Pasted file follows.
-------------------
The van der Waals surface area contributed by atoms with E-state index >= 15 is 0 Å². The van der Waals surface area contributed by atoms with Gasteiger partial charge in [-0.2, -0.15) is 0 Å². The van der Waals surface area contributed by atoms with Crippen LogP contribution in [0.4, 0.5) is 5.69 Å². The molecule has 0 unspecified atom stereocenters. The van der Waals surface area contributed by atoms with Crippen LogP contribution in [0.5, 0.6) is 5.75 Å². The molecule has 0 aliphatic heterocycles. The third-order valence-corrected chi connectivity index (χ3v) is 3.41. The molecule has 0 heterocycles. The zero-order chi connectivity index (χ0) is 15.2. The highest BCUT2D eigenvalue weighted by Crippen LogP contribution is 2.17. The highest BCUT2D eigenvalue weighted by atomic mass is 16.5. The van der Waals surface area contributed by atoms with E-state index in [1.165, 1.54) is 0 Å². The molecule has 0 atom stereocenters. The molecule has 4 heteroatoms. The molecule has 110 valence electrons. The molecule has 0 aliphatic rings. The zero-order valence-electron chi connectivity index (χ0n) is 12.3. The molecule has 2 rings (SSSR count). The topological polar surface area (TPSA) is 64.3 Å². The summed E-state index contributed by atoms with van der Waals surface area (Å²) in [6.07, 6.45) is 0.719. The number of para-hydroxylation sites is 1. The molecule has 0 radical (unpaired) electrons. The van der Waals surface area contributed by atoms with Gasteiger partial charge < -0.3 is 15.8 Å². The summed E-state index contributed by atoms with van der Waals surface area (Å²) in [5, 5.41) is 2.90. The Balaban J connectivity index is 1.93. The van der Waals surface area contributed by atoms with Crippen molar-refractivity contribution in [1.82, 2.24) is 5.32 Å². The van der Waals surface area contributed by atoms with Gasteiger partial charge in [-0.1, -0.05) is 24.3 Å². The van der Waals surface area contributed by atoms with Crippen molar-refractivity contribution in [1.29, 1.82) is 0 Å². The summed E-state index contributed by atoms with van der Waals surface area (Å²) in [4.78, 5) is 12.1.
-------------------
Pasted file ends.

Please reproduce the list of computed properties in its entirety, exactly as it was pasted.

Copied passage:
The van der Waals surface area contributed by atoms with E-state index >= 15 is 0 Å². The van der Waals surface area contributed by atoms with Gasteiger partial charge in [-0.2, -0.15) is 0 Å². The van der Waals surface area contributed by atoms with Crippen LogP contribution in [0.4, 0.5) is 5.69 Å². The molecule has 0 unspecified atom stereocenters. The van der Waals surface area contributed by atoms with Crippen LogP contribution in [0.5, 0.6) is 5.75 Å². The molecule has 0 aliphatic heterocycles. The third-order valence-corrected chi connectivity index (χ3v) is 3.41. The molecule has 0 heterocycles. The zero-order chi connectivity index (χ0) is 15.2. The highest BCUT2D eigenvalue weighted by Crippen LogP contribution is 2.17. The highest BCUT2D eigenvalue weighted by atomic mass is 16.5. The van der Waals surface area contributed by atoms with E-state index in [1.165, 1.54) is 0 Å². The molecule has 0 atom stereocenters. The molecule has 4 heteroatoms. The molecule has 110 valence electrons. The molecule has 0 aliphatic rings. The zero-order valence-electron chi connectivity index (χ0n) is 12.3. The molecule has 2 rings (SSSR count). The topological polar surface area (TPSA) is 64.3 Å². The summed E-state index contributed by atoms with van der Waals surface area (Å²) in [6.07, 6.45) is 0.719. The number of para-hydroxylation sites is 1. The molecule has 0 radical (unpaired) electrons. The van der Waals surface area contributed by atoms with Gasteiger partial charge < -0.3 is 15.8 Å². The summed E-state index contributed by atoms with van der Waals surface area (Å²) in [5, 5.41) is 2.90. The Balaban J connectivity index is 1.93. The van der Waals surface area contributed by atoms with Crippen molar-refractivity contribution in [1.82, 2.24) is 5.32 Å². The van der Waals surface area contributed by atoms with Gasteiger partial charge in [-0.1, -0.05) is 24.3 Å². The van der Waals surface area contributed by atoms with Crippen molar-refractivity contribution in [1.29, 1.82) is 0 Å². The summed E-state index contributed by atoms with van der Waals surface area (Å²) in [4.78, 5) is 12.1.